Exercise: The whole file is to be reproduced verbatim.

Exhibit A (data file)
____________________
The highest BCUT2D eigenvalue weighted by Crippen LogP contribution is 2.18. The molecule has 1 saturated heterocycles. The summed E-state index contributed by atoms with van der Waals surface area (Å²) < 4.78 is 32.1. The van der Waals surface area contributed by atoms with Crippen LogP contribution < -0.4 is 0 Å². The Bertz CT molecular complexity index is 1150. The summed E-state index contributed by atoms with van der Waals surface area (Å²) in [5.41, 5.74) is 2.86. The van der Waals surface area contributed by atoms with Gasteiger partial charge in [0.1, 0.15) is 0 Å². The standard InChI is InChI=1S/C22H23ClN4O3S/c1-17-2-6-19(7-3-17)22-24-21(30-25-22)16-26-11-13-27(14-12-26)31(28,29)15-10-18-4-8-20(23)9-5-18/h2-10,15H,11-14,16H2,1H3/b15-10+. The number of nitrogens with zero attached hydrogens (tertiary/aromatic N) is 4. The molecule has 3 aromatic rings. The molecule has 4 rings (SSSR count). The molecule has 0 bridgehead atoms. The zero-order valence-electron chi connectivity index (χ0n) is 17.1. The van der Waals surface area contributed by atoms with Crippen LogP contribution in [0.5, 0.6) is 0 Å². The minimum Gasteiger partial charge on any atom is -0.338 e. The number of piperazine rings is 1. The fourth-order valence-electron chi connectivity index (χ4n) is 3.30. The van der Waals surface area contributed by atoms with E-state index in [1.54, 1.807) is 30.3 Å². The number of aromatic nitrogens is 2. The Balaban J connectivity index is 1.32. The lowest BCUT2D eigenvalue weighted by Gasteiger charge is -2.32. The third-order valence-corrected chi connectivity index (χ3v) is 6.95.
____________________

The highest BCUT2D eigenvalue weighted by Crippen LogP contribution is 2.18. The molecule has 1 saturated heterocycles. The summed E-state index contributed by atoms with van der Waals surface area (Å²) < 4.78 is 32.1. The van der Waals surface area contributed by atoms with Crippen LogP contribution < -0.4 is 0 Å². The Bertz CT molecular complexity index is 1150. The summed E-state index contributed by atoms with van der Waals surface area (Å²) in [5.41, 5.74) is 2.86. The van der Waals surface area contributed by atoms with Gasteiger partial charge in [0.1, 0.15) is 0 Å². The standard InChI is InChI=1S/C22H23ClN4O3S/c1-17-2-6-19(7-3-17)22-24-21(30-25-22)16-26-11-13-27(14-12-26)31(28,29)15-10-18-4-8-20(23)9-5-18/h2-10,15H,11-14,16H2,1H3/b15-10+. The number of nitrogens with zero attached hydrogens (tertiary/aromatic N) is 4. The molecule has 3 aromatic rings. The molecule has 4 rings (SSSR count). The molecule has 0 bridgehead atoms. The zero-order valence-electron chi connectivity index (χ0n) is 17.1. The van der Waals surface area contributed by atoms with Crippen LogP contribution in [0.5, 0.6) is 0 Å². The minimum Gasteiger partial charge on any atom is -0.338 e. The number of piperazine rings is 1. The fourth-order valence-electron chi connectivity index (χ4n) is 3.30. The van der Waals surface area contributed by atoms with E-state index in [1.54, 1.807) is 30.3 Å². The number of aromatic nitrogens is 2. The Balaban J connectivity index is 1.32. The lowest BCUT2D eigenvalue weighted by Gasteiger charge is -2.32. The third-order valence-corrected chi connectivity index (χ3v) is 6.95.